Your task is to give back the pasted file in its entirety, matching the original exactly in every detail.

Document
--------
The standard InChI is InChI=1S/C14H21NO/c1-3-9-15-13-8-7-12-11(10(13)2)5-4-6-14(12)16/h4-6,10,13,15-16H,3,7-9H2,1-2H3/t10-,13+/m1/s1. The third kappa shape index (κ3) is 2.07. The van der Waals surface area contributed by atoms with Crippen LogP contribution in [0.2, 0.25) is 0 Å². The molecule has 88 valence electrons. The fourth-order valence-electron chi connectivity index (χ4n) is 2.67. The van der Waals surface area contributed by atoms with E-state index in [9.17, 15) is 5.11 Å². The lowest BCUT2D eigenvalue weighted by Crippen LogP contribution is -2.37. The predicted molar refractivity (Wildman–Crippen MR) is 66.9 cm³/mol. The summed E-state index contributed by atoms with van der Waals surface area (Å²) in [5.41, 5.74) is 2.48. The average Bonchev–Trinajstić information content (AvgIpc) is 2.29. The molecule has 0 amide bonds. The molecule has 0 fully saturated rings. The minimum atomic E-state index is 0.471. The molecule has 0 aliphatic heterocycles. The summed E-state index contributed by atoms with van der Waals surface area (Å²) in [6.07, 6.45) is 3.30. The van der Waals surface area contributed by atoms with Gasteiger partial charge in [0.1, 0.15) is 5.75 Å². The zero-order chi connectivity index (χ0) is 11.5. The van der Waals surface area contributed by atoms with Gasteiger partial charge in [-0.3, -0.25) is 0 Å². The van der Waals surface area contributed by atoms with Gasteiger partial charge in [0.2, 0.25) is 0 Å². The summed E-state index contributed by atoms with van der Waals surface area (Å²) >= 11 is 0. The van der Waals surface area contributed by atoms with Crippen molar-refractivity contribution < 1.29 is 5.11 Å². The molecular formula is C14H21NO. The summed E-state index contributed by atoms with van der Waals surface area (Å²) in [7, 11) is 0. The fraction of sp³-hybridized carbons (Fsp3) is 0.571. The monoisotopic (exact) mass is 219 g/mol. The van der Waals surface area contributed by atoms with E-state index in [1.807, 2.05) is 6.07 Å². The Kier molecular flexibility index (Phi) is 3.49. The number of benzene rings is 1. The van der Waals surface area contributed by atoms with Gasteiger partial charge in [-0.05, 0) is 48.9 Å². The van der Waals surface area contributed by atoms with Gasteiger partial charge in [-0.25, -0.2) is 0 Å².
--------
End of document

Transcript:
The standard InChI is InChI=1S/C14H21NO/c1-3-9-15-13-8-7-12-11(10(13)2)5-4-6-14(12)16/h4-6,10,13,15-16H,3,7-9H2,1-2H3/t10-,13+/m1/s1. The third kappa shape index (κ3) is 2.07. The van der Waals surface area contributed by atoms with Crippen LogP contribution in [0.2, 0.25) is 0 Å². The molecule has 88 valence electrons. The fourth-order valence-electron chi connectivity index (χ4n) is 2.67. The van der Waals surface area contributed by atoms with E-state index in [9.17, 15) is 5.11 Å². The lowest BCUT2D eigenvalue weighted by Crippen LogP contribution is -2.37. The predicted molar refractivity (Wildman–Crippen MR) is 66.9 cm³/mol. The summed E-state index contributed by atoms with van der Waals surface area (Å²) in [5.41, 5.74) is 2.48. The average Bonchev–Trinajstić information content (AvgIpc) is 2.29. The molecule has 0 amide bonds. The molecule has 0 fully saturated rings. The minimum atomic E-state index is 0.471. The molecule has 0 aliphatic heterocycles. The summed E-state index contributed by atoms with van der Waals surface area (Å²) in [6.07, 6.45) is 3.30. The van der Waals surface area contributed by atoms with Gasteiger partial charge in [0.1, 0.15) is 5.75 Å². The zero-order chi connectivity index (χ0) is 11.5. The van der Waals surface area contributed by atoms with Gasteiger partial charge in [-0.3, -0.25) is 0 Å². The van der Waals surface area contributed by atoms with Gasteiger partial charge in [0.2, 0.25) is 0 Å². The summed E-state index contributed by atoms with van der Waals surface area (Å²) >= 11 is 0. The van der Waals surface area contributed by atoms with Crippen molar-refractivity contribution < 1.29 is 5.11 Å². The molecular formula is C14H21NO. The summed E-state index contributed by atoms with van der Waals surface area (Å²) in [7, 11) is 0. The fraction of sp³-hybridized carbons (Fsp3) is 0.571. The monoisotopic (exact) mass is 219 g/mol. The van der Waals surface area contributed by atoms with E-state index in [1.807, 2.05) is 6.07 Å². The Kier molecular flexibility index (Phi) is 3.49. The number of benzene rings is 1. The van der Waals surface area contributed by atoms with Gasteiger partial charge in [-0.05, 0) is 48.9 Å². The van der Waals surface area contributed by atoms with Gasteiger partial charge in [-0.25, -0.2) is 0 Å².